"Freedom is the will to be responsible for ourselves." - Friedrich Nietzsche
The Oxford dictionary defines freedom as 'exemption from external control, interference, regulation, etc.' Throughout history, freedom as a concept has been at the very centre of public discourse and considered an essential aspect of human reality. Freedom is somewhat a given for those living in western societies, but it is still elusive and often denied to millions of others worldwide. Many of us trust and believe that we live as part of free societies. Societies that enjoy free and fair political systems and that value individual human rights.
For most of us, freedom is something that was fought for by previous generations. For people like our grandparents, freedom was worth the loss of millions of lives and the acceptance of countless hardships and sacrifices. Yet, if we fast forward to today, most of us have paid no similar personal price for our freedom and would appear not to have much willingness even to defend it. We have not lost family members for its protection, and we have not endured years of emotional and economic hardship to ensure its continuation.
Which does beg the question…
Is freedom even important to our collective consciousness anymore? Perhaps freedom is no longer required in a world where we have foregone large parts of our personal responsibility to authorities outside of our own personal power? Is it even relevant when we have less and less control over our day to day lives and our own self-determination?
Many of us now seem oblivious to the fact that the freedom we enjoy today came at the great sacrifice of others. We no longer consider their legacy and the fact that it implores us to acknowledge that the value of our freedom is priceless. We must be willing, as they were, to ensure its continuation and defend it at all costs. That defence comes partly in the form of our personal responsibility. Freedom and personal responsibility are two sides of the same coin. In fact, without personal responsibility, there simply cannot be freedom. If we take a step back and look at the loss of personal responsibility over the last few decades, we can see that it precisely mirrors our loss of freedom.
Perhaps the most concerning aspect of this is how we have recoiled from much of what has been central to our personal responsibility. Corporations and governments have recognised our growing distaste for even elementary levels of personal responsibility and have gladly filled the void. Often, we have begged for their assistance and help to ensure we have as little personal responsibility as possible. Their motivation and reward are money and power, and they have received staggering increases in both through this arrangement.
As our lives became more and more complex, this trading of our personal responsibility for greater levels of provision and control by external forces certainly felt like it made life easier. Soon, we no longer needed to give a passing thought to much of what had been previously essential to our existence.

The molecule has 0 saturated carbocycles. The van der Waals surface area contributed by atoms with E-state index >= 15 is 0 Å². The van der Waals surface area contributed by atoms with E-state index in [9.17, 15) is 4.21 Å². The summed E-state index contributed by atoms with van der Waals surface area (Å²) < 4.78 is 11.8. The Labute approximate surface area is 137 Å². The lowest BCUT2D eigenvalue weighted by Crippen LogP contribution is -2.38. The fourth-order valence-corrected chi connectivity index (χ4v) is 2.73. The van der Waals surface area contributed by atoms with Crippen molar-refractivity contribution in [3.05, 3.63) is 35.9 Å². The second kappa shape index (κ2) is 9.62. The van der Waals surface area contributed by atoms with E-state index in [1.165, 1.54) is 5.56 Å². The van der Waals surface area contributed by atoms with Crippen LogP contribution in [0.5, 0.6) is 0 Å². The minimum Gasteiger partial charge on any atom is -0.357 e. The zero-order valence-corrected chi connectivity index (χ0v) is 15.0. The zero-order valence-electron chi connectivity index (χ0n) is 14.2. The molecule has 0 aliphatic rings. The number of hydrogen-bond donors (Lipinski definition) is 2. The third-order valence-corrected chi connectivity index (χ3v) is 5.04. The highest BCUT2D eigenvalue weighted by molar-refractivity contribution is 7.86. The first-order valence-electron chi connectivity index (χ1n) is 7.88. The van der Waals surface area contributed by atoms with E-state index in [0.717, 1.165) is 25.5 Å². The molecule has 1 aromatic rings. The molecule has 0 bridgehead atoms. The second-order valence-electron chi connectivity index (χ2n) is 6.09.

Perhaps the most fundamental of these is the food that we eat. Today we no longer need to wonder where our next meal is coming from, let alone what we will feed ourselves and our families during a bleak, cold winter. Once, not that long ago, these considerations would have been central to every family. Now we have supermarkets brimming with a mind-boggling array of choices. For decades, this exchange of responsibility and freedom for security felt like a good deal, at least on the surface.
For the most part, corporations and governments have appeared to honour their side of the agreement. We have been overfed and contented. Though like cattle in a feedlot, there comes a day when the price you have paid for your cosseted life becomes patently apparent. For the cattle, it is the moment they are led to a truck. For us, will it be the moment when our beloved supermarket shelves are empty?
Do we then rush terrified and struggling to re-establish our lost personal responsibility. Do we then try to start growing food again for ourselves and our loved ones? Do we try to trade and barter from those with food (those unwilling to sell their personal responsibility like we were). Or are we forced to loot and steal and take from them?
No matter how we navigate the recognition that the deal we had made with those external forces is now no longer operational, one thing will be crystal clear. We will face the situation where our personal responsibility, so undervalued for all those decades before, now has a price we can no longer afford. Will we then understand that we have paid that price with our freedom? Somehow, in our unconscious consumerism's malaise, we have lost sight of freedoms, immeasurable value, and finite source. The reality may then dawn upon us that what we were once so willing to trade is almost impossible ever to take back.
About The Author
Terry Memory is the author of "The Smart Veggie Patch" which will be available through Pan Macmillan in July 2022. He lives with his wife Gemma, and their six kids live on a forty-acre organic farm in the Huon Valley in southern Tasmania, Australia. Terry and Gemma produce most of their food requirements for their family with a two hundred square meter Protected and Controlled Environment garden that also thermally heats their home. As a successful health food entrepreneur, Terry co-founded the 13 Seeds Hemp Food and Tasmanian Tea Companies on his farm. Terry is a passionate sustainability and self-sufficiency advocate with over twenty years of practical experience.
TAGS: Veggie Patch, Vegetable Garden, Raised Garden Beds, Growing Your Own Food, Self-Sufficiency, Sustainability, Homegrown, Homesteading, Off-Grid, Organic Food, Backyard Garden, Community Garden, Urban Garden